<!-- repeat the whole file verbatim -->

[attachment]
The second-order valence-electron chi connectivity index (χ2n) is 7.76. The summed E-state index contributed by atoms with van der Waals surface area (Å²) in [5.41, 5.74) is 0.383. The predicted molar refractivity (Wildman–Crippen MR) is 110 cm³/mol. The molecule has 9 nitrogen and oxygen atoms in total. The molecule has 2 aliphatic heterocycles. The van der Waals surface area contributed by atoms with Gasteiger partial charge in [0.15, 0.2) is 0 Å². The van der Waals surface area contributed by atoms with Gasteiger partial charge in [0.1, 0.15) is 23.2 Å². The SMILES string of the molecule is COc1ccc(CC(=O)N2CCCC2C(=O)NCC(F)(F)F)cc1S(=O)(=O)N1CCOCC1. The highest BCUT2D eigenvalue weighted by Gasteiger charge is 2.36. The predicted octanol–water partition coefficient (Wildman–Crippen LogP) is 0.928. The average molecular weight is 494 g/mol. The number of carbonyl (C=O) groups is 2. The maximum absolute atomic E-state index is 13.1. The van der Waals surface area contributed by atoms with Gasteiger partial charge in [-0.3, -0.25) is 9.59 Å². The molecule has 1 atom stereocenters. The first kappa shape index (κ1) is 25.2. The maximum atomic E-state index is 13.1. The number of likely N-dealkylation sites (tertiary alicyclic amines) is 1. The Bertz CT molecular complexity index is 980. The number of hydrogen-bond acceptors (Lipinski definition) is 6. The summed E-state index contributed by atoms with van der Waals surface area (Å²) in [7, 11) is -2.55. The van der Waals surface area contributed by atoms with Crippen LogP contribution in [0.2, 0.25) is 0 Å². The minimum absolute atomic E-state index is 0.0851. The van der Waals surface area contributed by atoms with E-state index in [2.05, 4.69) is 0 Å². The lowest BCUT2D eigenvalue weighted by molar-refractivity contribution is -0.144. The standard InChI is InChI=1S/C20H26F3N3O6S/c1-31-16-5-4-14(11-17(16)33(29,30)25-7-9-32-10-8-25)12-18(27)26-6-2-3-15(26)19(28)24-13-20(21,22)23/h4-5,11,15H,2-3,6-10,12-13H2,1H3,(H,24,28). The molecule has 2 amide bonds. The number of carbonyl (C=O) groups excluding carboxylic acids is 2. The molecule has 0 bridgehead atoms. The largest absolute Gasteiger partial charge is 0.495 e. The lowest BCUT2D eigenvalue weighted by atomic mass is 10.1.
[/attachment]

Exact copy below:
The second-order valence-electron chi connectivity index (χ2n) is 7.76. The summed E-state index contributed by atoms with van der Waals surface area (Å²) in [5.41, 5.74) is 0.383. The predicted molar refractivity (Wildman–Crippen MR) is 110 cm³/mol. The molecule has 9 nitrogen and oxygen atoms in total. The molecule has 2 aliphatic heterocycles. The van der Waals surface area contributed by atoms with Gasteiger partial charge in [0.15, 0.2) is 0 Å². The van der Waals surface area contributed by atoms with Gasteiger partial charge in [0.1, 0.15) is 23.2 Å². The SMILES string of the molecule is COc1ccc(CC(=O)N2CCCC2C(=O)NCC(F)(F)F)cc1S(=O)(=O)N1CCOCC1. The highest BCUT2D eigenvalue weighted by Gasteiger charge is 2.36. The predicted octanol–water partition coefficient (Wildman–Crippen LogP) is 0.928. The average molecular weight is 494 g/mol. The number of carbonyl (C=O) groups is 2. The maximum absolute atomic E-state index is 13.1. The van der Waals surface area contributed by atoms with Gasteiger partial charge in [-0.3, -0.25) is 9.59 Å². The molecule has 1 atom stereocenters. The first kappa shape index (κ1) is 25.2. The maximum atomic E-state index is 13.1. The number of likely N-dealkylation sites (tertiary alicyclic amines) is 1. The Bertz CT molecular complexity index is 980. The number of hydrogen-bond acceptors (Lipinski definition) is 6. The summed E-state index contributed by atoms with van der Waals surface area (Å²) in [7, 11) is -2.55. The van der Waals surface area contributed by atoms with Crippen LogP contribution in [0.2, 0.25) is 0 Å². The minimum absolute atomic E-state index is 0.0851. The van der Waals surface area contributed by atoms with E-state index in [2.05, 4.69) is 0 Å². The lowest BCUT2D eigenvalue weighted by molar-refractivity contribution is -0.144. The standard InChI is InChI=1S/C20H26F3N3O6S/c1-31-16-5-4-14(11-17(16)33(29,30)25-7-9-32-10-8-25)12-18(27)26-6-2-3-15(26)19(28)24-13-20(21,22)23/h4-5,11,15H,2-3,6-10,12-13H2,1H3,(H,24,28). The molecule has 2 amide bonds. The number of carbonyl (C=O) groups excluding carboxylic acids is 2. The molecule has 0 bridgehead atoms. The largest absolute Gasteiger partial charge is 0.495 e. The lowest BCUT2D eigenvalue weighted by atomic mass is 10.1.